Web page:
The exchange rate of the yuan against the dollar recently rose above 6.4 off, the People’s Bank of China, the former director of the Department of Investigation and Statistics Sheng Songcheng responded to an interview with the domestic media, the RMB exchange rate has risen and fallen, two-way floating has become the norm, but that the rapid appreciation momentum is not sustainable.
For the outlook of the yuan, he believes that the current rapid appreciation of the yuan may have overshoot, the future is not sustainable, but also does not meet the domestic and international economic and financial situation.
He pointed out that the U.S. economy is expected to rebound comprehensively in the second half of the year, and the dollar may strengthen accordingly. Second, RMB exchange rate appreciation cannot offset the rise in commodity prices and cannot be a tool. According to him, the RMB exchange rate overshoot is short-term speculative behavior and is not sustainable. China insists on opening up to the outside world and encourages long-term capital investment, but it should prevent a large inflow of short-term capital from pushing up the RMB exchange rate, weakening the competitiveness of exporters and disrupting the independent implementation of China’s financial markets and monetary policy.
He also mentioned that RMB appreciation will reduce exporters’ profits, especially for SMEs. In fact, enterprises generally want the exchange rate to be basically stable in order to avoid the disruption of exchange rate fluctuations and the inability to focus on production and operation.
In addition, the Financial Times, a subsidiary of the People’s Bank of China, issued a commentary on the same day, saying that the four major factors that may drive the devaluation of the RMB in the future cannot be ignored.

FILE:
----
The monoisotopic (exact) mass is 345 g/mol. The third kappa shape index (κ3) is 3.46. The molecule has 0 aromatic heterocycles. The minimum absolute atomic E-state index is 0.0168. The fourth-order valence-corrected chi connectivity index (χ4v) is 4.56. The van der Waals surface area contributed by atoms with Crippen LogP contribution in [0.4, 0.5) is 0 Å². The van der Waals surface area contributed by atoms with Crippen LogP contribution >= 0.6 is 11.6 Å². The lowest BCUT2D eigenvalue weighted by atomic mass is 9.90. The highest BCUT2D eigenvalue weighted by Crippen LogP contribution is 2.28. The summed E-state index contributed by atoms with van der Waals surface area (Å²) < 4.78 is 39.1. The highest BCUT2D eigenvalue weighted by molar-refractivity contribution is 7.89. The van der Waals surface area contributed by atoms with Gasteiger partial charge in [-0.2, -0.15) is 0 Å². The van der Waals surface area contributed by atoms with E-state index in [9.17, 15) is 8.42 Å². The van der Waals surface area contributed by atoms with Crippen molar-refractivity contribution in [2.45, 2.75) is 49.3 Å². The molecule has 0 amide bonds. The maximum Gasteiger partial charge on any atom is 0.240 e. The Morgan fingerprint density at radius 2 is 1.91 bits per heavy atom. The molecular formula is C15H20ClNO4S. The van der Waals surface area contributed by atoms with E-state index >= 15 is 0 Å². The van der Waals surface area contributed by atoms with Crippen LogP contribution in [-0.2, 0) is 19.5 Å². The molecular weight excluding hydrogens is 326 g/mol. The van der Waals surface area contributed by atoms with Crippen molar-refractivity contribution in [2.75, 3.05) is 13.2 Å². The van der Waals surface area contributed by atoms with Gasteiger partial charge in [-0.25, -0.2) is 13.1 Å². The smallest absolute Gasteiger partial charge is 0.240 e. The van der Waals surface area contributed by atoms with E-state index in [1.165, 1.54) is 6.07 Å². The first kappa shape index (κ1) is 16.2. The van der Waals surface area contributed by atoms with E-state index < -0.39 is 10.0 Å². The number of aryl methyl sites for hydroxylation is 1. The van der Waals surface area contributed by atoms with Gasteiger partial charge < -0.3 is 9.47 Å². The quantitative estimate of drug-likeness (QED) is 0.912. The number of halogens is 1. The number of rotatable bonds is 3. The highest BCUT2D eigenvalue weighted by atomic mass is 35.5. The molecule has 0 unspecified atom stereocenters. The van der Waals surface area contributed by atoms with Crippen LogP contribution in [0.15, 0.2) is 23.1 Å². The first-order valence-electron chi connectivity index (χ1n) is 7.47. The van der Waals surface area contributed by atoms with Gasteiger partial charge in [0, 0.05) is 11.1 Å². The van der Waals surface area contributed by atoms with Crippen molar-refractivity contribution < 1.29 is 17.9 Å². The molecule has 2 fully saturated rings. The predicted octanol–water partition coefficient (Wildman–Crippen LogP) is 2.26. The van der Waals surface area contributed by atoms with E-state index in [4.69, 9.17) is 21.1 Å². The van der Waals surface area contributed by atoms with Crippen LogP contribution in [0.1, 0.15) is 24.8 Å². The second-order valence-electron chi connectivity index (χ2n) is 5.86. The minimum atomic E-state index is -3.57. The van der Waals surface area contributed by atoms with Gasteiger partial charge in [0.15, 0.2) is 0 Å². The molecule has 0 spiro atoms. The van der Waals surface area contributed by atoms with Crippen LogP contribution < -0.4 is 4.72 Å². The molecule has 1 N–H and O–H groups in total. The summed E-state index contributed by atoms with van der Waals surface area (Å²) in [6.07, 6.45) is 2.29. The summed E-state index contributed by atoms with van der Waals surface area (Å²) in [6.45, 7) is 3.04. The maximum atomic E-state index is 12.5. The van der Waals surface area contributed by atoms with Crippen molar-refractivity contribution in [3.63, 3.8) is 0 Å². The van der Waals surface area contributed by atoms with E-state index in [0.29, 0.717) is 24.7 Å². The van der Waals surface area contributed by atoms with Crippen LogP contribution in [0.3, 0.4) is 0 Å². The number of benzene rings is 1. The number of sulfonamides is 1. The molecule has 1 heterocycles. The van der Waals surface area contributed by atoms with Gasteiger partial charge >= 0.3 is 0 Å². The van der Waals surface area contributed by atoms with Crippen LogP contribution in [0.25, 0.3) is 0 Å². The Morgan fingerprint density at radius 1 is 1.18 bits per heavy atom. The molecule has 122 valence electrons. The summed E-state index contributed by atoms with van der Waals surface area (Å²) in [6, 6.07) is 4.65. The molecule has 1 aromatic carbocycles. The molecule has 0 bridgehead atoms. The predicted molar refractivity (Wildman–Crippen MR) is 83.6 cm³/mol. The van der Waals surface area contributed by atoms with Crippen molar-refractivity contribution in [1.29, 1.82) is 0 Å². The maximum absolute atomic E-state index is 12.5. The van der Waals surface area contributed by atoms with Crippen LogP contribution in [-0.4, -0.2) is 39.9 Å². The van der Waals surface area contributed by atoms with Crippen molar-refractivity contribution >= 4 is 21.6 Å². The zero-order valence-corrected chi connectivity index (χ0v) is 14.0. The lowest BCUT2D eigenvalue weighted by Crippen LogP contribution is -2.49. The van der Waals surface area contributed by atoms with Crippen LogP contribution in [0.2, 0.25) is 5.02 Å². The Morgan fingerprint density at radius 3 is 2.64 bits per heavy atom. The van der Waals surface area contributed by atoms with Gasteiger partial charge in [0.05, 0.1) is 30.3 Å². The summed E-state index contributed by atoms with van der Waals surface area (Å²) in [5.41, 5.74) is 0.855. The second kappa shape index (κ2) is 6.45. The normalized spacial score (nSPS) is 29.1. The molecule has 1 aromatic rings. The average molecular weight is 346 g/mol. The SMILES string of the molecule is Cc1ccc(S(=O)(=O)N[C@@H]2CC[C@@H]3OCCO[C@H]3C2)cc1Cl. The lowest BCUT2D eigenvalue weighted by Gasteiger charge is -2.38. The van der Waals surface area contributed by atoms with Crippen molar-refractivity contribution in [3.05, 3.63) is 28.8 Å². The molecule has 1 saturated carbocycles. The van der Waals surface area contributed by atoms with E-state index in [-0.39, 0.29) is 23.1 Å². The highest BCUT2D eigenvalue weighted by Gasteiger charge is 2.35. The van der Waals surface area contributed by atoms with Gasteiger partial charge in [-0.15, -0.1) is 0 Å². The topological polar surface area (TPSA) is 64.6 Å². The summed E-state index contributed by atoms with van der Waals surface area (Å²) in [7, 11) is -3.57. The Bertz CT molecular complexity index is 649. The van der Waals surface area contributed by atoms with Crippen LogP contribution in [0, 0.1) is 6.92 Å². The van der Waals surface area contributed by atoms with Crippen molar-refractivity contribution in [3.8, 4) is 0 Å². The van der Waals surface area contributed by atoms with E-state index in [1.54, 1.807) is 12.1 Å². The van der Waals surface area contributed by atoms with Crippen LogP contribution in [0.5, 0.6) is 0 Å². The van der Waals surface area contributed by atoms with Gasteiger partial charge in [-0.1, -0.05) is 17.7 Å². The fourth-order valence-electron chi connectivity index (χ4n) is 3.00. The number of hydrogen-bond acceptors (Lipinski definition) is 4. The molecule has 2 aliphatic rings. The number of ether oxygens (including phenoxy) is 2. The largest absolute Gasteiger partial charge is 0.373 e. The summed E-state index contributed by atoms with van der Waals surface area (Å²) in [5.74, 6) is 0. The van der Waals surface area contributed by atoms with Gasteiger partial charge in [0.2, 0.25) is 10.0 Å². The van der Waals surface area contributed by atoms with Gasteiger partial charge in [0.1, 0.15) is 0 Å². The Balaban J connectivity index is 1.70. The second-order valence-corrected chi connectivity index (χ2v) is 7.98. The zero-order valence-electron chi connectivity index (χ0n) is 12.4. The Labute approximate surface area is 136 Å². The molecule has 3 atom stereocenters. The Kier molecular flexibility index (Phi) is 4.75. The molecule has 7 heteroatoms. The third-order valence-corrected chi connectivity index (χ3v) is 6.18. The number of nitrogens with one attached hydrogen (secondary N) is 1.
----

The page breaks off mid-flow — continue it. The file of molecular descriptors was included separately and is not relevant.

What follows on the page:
The commentary pointed out that the four major factors are: First, the U.S. Federal Reserve’s withdrawal from quantitative easing monetary policy. Second, the strong recovery of the U.S. economy has led to the strengthening of the U.S. dollar. Third, the global epidemic is gradually under control and supply capacity is restored. Fourth, the U.S. asset bubble may burst, global risk aversion heated up.
The article points out that if future inflation continues to exceed expectations, the Federal Reserve is likely to tighten monetary policy and capital will flow back to the U.S. from emerging markets significantly, and emerging market currencies, including China, will face significant depreciation pressure and need to be vigilant. The future of the U.S. Federal Reserve to withdraw from loose monetary policy, may burst the asset bubble, triggering a sharp adjustment in U.S. asset prices, stimulating the global market risk aversion, funds back to the U.S. bailout, pushing up the dollar index, pulling down non-U.S. currencies.